The People and Planes of Van Sant

Bucks County aviation fans found an ingenious way to preserve their grass-strip airport: They made it a county park

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The road that brought the diplomatic Husain to Van Sant was long and winding. As a young air cadet in Pakistan, Husain soloed in a Tiger Moth. When his eyesight kept him out of the Pakistan air force, he entered the banking trade, first in Britain and then in the United States. Still, he kept up his pilot’s ratings. When he arrived in New York in 1978 to manage his bank’s Wall Street branch, Husain joined the Soaring Society of America.

A letter soon arrived, welcoming new SSA members to check out the glider program at an airport near someplace called Erwinna. Thus international banker Husain eventually found his second calling in rural Pennsylvania. Commuting from Manhattan on weekends, Husain fit in immediately at Van Sant. First, he demonstrated his skills in acrobatic gliding; then he worked as a fledgling instructor, piling up weekend hours to qualify in both powered aircraft and sailplanes.

By 1981, Husain was eager to retire from banking, buy a house in Erwinna, and pursue his dream career: part-time flight instructor. His wife agreed to the move on the condition that she could keep her dream job in Manhattan: a technical designer for the fashion house Liz Claiborne. She’s commuted daily 70 miles each way ever since.

In 1996, with Van Sant’s operator lease once again available, the airport regulars—aircraft owners, mechanics, and instructors— decided among themselves that Husain had the best combination of flying and financial skills to operate the airport. He formed a tiny corporation, Sport Aviation, to lease the airport from the Van Sant family (John Van Sant had died 10 years earlier).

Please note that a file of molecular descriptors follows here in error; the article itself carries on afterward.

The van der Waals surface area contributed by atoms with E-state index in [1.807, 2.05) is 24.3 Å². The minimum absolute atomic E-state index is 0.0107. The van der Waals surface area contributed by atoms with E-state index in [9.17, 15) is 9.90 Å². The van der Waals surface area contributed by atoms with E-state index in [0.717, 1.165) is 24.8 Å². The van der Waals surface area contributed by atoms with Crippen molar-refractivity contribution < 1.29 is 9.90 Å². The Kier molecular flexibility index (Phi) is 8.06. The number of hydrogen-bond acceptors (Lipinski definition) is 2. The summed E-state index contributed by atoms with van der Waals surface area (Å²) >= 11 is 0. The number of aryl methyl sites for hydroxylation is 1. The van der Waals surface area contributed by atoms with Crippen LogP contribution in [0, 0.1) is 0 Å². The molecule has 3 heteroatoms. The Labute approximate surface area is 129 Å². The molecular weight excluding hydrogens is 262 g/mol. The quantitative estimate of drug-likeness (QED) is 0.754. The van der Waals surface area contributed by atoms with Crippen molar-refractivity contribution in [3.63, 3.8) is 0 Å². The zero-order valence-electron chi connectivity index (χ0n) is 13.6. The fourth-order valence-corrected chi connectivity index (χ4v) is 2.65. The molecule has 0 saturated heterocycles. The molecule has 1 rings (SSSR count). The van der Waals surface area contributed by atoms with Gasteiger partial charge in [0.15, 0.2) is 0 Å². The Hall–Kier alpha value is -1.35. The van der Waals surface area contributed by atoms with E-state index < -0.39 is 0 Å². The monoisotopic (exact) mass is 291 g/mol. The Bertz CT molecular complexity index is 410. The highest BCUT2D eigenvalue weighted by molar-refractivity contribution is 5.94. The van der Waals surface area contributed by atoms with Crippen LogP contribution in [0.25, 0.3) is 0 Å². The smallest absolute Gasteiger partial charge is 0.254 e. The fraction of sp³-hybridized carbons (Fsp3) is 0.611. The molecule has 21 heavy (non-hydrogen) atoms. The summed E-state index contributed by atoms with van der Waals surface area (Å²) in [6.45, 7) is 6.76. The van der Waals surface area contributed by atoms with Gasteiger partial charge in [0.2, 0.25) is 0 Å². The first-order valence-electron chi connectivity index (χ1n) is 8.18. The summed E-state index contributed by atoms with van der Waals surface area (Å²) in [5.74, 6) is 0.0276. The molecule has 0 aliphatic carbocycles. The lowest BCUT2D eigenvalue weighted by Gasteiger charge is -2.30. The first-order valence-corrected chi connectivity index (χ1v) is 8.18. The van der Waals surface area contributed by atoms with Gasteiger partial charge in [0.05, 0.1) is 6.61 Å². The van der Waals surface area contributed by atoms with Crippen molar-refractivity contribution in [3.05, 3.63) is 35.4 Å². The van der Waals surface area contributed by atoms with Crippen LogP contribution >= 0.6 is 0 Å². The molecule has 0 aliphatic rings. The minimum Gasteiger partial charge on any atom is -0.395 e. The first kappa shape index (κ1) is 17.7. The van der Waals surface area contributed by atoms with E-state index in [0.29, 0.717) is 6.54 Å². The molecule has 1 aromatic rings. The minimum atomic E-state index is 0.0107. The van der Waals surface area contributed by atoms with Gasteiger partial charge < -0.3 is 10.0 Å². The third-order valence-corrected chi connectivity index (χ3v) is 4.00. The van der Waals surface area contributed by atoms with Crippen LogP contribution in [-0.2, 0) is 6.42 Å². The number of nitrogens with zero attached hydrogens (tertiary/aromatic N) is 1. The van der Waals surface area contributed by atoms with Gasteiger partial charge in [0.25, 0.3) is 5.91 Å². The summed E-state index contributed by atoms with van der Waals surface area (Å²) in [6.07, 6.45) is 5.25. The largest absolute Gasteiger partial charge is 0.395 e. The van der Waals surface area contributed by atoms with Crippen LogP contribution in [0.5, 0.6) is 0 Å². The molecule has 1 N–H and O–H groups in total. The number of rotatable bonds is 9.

It didn’t take a Wall Street banker, though, to see the gaping hole in any long-term business plan for Van Sant. The land was worth far more than the airport.

Upper Bucks County is prime real estate: It’s where the outermost subdivisions of greater Philadelphia are threatening to bump into the outermost subdivisions of New York City and northern New Jersey. It’s also beautiful: horse country, country house country, summer house country. The uppermost part of Buck’s County is Tinicum Township. The residents are a mix of farming families, tradespeople, and heroic long-distance commuters, along with fourth-generation summer people, reclusive movie stars, and outsiders with new fortunes. The old money and the new have always flocked to Tinicum’s high ground.

Smack in the middle of this beautiful property is Van Sant Airport. It’s no wonder that more than one developer has envisioned turning the airport into a “McMansion” subdivision.

In 2003, the Bucks County Parks Department, Tinicum Township, and the Bucks County Airport Authority came up with a solution. The Bucks County Commissioners bought the airport and its 198.5 acres of woods and fields from the Van Sant family for $2.9 million. The surrounding land became a county park, and under the watch of the county’s Parks and Recreation Department, Van Sant Airport will continue as is, or at least as it was in 2003: a daylight-only, no-instrument-landing grass strip, catering to vintage aircraft and gliders—but operating as a leased park concession, sort of like a rowboat rental or a hot dog stand.

On this sparkling June Saturday, the new deal seems to be working like a charm: Van Sant’s time warp is intact. It could be last year or it could be 1981, the year Craig Foster was last here. Foster, who has just touched down in a rented Cessna, has come over to the pilot’s lounge (under the shade trees) to introduce himself. He’d flown here this morning from Ardmore, a suburb of Philadelphia where he now lives and works in personnel recruiting.

Twenty-five years ago, Foster says, he all but lived at Van Sant. In 1976, when he was 13, the minimum legal age, he signed up for glider lessons. Every weekend his parents drove him to and from Van Sant, 45 minutes each way. At 14, he soloed here in a glider. Two years later, he soloed in a powered craft. “It’s still the same,” he says in mild astonishment, “the same rolling runway I remember, the same buildings, the same everything.”

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